There are three components to working your abs to get that sculpted look—nutrition, aerobic exercise and abdominal training. Truth is, you won’t have a washboard stomach with a 6-inch layer of fat over it, no matter how many crunches you do. In order to get a good six-pack, you have to remove the fat that covers your abdominal muscles, and that takes a nutritionally balanced weight-loss diet and aerobic exercise.
You can, however, strengthen your abs even before you lose the fat; the abdominals are core muscles and strong abs stabilize your spine, give you good posture and balance and help you move smoothly and gracefully.
There are three layers of abdominal muscles, and they run in three different directions. The outermost layer contains the outer oblique muscles, which run diagonally along the sides of your abdomen, connecting the posterior ribs, spine and pelvis. The next layer contains the internal obliques, which run just under the external ones, and the rectus abdominus. The rectus is a broad, flat muscle that runs vertically down the front of your abdomen from the ribs to your pelvis. It is crossed by several horizontal tendons, which is what gives you that six-pack look. The bottom layer contains the transverse abdominus, which runs horizontally across your abdomen from side to side.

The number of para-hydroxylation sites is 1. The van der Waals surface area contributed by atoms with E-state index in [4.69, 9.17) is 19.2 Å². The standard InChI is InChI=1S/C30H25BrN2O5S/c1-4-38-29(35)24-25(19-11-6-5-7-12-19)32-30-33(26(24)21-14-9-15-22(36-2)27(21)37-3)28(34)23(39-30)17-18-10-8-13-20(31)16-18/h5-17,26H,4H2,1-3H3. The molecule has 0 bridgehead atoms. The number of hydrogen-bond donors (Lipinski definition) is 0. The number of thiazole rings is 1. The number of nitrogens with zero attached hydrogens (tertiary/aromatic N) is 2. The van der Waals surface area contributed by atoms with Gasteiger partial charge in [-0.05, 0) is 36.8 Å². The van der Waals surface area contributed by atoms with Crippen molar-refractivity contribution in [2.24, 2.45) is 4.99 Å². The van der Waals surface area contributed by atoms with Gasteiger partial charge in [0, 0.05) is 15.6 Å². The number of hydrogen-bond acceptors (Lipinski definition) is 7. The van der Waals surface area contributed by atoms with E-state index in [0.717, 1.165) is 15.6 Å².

It’s helpful to know what the function of each of the muscles is:
• The rectus flexes your spine.
• The transverse abdominus is primarily used for abdominal breathing.
• The external obliques rotate your body toward the opposite side (contracting the left external obliques causes you to rotate toward the right.)
• The internal obliques rotate your body toward the same side.
Protect Your Spine
When you’re doing ab training, remember that these muscles attach to your spine. It’s important to make sure you are doing exercises correctly; consult with a trainer if you’re not sure how to perform them.
Full sit ups are not recommended anymore by anyone because they 1)aren’t necessary for exercising your abs and 2)can injure your spine. We do crunches instead.
Whenever you are doing ab training, place your hands behind your neck and press your back toward the floor. Keep your knees bent. This protects the natural curves of your spine.
IMPORTANT: If you have osteoporosis or a previous back injury, check with your doctor before attempting any ab training exercises.
All ab training exercises are a variation on the basic crunch. You can raise your hips or your shoulders, but the object is to contract the abdominal muscles. Here are a few crunch pointers:
• Save crunches for the end of your workout. Remember, the abdominal muscles are involved in respiration, and you don’t want to fatigue them early in the workout.
• Pull your stomach in—press your belly button into your back—to contract the transverse muscle. Remember not to hold your breath while you’re doing this.
• Keep your abdominals tightened throughout a series of reps. Make your movements slow and controlled, and pause briefly at the top of each rep.
• Don’t raise your hips or shoulders more than 4-6 inches off the floor—that’s all you need for full contraction of the muscles.
• Do lateral crunches to work the obliques—pointing your left shoulder at your right knee.
Crunches are the key to strong abs—regular crunches, oblique crunches, hip raises, crunches with added weight. Keep crunching and soon you’ll have great abs.